« VorigeDoorgaan »
Repentance." Still on the whole we And conversely what may be most apmay say (and even these pictures are not parent at the moment that faith in God altogether exceptions to the rule) that expires may be the sudden release of a something of mistake mixes in most up- mystic fervor which has all to be emward-looking devotion as George Eliot ployed in the service of man. This, we paints it. That devotion of which all believe, is what was felt, oftenest unsuch is a feeble prophecy and type, must consciously, in the writings of George therefore take the very centre and focus Eliot. “What I look to,
she once of error.
said, “is a time when the impulse to Must one who feels this severance of help our fellows shall be as immediate love of man from faith in God, the and as irresistible as that which I feel to great misfortune of our time, yet allow grasp something firm if I am falling ;" that the thing that is lefto acquires, for and the eloquent gesture with which she the moment, a sudden influx of new en- grasped the mantelpiece as she spoke, ergy by the very fact of its severance ? remains in the memory as the expression It would not be looking facts fairly in of a sort of transmuted prayer. And the face to deny that the genius of now the look and the tones recur not George Eliot seems to show such a re- only as one of the most valued passages salt. Nor is there any real difficulty in in a valued chapter of memory, but as a making the concession. A bud may sort of gathering up, in a noble but open more quickly in water in a warm mutilated aspiration, of the ideal given room than on its parent stem, although by a lofty genius to the world. What thus the seed will never ripen. We may the many felt in her writings was the transfer conviction to a more genial at- glow of this desire, what they missed mosphere at the very moment we sever was its mutilation. We have often it from its root, and we must wait long wished that the latter had been more disto discover that the life that is quickened tinct. Her detaching influence from in it is also threatened. The love of the true anchorage of humanity would God has often seemed opposed to the have been less potent, we think, had it love of man. There is no love that may been received consciously. There was not oppose any or every other for a time. no lack of distinctness in it, at all We all see conjugal set itself against events, to her hearers. Perhaps there filial affection ; a new passion drain off may be some to whom these works have the energy from old and familiar attach- brought nothing but the glow of an emoments. Such of us as are wise are pre- tion to which their own mind supplied pared for the inevitable loss in all the hidden belief which to them could change, even if the change is gain on alone justify it. But on the whole we the whole ; such of us as are schooled cannot doubt that her convictions cut by long experience know that the loss is through this sheath of emotion, and only temporary.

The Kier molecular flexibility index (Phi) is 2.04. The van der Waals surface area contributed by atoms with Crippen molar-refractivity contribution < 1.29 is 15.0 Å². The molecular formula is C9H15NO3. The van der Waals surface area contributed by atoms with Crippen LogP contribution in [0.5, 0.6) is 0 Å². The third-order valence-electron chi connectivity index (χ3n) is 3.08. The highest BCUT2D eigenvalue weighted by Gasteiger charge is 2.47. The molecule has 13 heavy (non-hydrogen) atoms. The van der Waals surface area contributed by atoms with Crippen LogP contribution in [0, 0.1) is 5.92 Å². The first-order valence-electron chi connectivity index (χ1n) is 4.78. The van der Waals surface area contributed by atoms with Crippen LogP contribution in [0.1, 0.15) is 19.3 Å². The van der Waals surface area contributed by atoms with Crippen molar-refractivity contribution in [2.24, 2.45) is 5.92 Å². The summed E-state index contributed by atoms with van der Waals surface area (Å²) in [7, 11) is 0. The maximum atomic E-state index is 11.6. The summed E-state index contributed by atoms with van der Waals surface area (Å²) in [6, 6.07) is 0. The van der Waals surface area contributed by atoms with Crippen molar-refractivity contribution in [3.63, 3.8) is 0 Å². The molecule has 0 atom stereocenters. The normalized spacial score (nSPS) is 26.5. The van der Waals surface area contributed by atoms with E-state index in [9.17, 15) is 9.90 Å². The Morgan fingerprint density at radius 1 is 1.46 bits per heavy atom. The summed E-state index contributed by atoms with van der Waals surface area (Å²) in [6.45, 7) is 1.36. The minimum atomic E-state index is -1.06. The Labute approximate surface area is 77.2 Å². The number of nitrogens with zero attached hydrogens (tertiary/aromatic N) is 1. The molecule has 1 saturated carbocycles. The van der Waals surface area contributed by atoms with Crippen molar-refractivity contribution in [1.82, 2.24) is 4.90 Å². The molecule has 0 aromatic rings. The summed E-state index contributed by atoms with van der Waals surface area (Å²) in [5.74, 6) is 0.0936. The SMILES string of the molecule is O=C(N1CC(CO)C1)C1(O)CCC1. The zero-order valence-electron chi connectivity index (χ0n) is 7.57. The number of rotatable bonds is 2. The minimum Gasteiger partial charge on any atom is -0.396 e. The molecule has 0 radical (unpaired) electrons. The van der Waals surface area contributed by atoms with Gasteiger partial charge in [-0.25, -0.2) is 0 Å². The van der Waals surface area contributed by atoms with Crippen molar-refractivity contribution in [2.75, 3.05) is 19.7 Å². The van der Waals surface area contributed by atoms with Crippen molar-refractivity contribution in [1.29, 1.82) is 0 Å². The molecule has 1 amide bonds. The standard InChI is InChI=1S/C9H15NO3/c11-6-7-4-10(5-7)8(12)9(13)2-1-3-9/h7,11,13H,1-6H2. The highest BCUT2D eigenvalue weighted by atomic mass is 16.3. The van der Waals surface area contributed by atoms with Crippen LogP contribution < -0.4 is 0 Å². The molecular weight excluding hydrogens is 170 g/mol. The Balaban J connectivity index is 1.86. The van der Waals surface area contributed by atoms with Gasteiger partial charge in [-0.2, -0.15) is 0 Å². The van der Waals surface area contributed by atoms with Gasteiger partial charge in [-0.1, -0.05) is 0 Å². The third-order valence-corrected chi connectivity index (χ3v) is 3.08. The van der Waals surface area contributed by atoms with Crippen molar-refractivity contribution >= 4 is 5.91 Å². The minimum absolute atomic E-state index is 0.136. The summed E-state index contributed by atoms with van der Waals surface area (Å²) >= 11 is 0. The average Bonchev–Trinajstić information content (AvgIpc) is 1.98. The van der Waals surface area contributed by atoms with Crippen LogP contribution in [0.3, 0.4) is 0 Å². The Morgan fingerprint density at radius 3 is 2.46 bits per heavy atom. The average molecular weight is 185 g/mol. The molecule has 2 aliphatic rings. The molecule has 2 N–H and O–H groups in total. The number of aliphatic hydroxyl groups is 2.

made their keen edge felt on many a “ The love of one, from which there doth not mind and many a heart. spring